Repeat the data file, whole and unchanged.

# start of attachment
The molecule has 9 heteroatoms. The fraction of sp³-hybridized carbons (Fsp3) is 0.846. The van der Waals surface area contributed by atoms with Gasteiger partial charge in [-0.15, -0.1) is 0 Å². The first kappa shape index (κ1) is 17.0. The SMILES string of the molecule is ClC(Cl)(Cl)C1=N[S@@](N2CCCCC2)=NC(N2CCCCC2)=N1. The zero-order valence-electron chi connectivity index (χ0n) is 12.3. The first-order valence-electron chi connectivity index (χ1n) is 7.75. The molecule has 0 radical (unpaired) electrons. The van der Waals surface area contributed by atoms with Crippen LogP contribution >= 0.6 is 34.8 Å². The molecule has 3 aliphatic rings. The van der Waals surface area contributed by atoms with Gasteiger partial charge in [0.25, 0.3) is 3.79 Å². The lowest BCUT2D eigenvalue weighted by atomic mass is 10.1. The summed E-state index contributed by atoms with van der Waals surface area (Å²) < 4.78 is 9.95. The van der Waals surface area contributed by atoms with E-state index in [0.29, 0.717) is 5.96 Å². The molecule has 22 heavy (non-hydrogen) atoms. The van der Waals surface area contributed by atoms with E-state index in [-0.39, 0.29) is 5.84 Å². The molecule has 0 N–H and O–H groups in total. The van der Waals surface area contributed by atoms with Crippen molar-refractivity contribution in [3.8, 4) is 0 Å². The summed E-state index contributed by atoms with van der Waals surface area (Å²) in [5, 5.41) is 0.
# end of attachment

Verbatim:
The molecule has 9 heteroatoms. The fraction of sp³-hybridized carbons (Fsp3) is 0.846. The van der Waals surface area contributed by atoms with Gasteiger partial charge in [-0.15, -0.1) is 0 Å². The first kappa shape index (κ1) is 17.0. The SMILES string of the molecule is ClC(Cl)(Cl)C1=N[S@@](N2CCCCC2)=NC(N2CCCCC2)=N1. The zero-order valence-electron chi connectivity index (χ0n) is 12.3. The first-order valence-electron chi connectivity index (χ1n) is 7.75. The molecule has 0 radical (unpaired) electrons. The van der Waals surface area contributed by atoms with Crippen LogP contribution >= 0.6 is 34.8 Å². The molecule has 3 aliphatic rings. The van der Waals surface area contributed by atoms with Gasteiger partial charge in [0.25, 0.3) is 3.79 Å². The lowest BCUT2D eigenvalue weighted by atomic mass is 10.1. The summed E-state index contributed by atoms with van der Waals surface area (Å²) < 4.78 is 9.95. The van der Waals surface area contributed by atoms with E-state index in [0.29, 0.717) is 5.96 Å². The molecule has 22 heavy (non-hydrogen) atoms. The van der Waals surface area contributed by atoms with E-state index in [-0.39, 0.29) is 5.84 Å². The molecule has 0 N–H and O–H groups in total. The van der Waals surface area contributed by atoms with Crippen molar-refractivity contribution in [3.8, 4) is 0 Å². The summed E-state index contributed by atoms with van der Waals surface area (Å²) in [5, 5.41) is 0.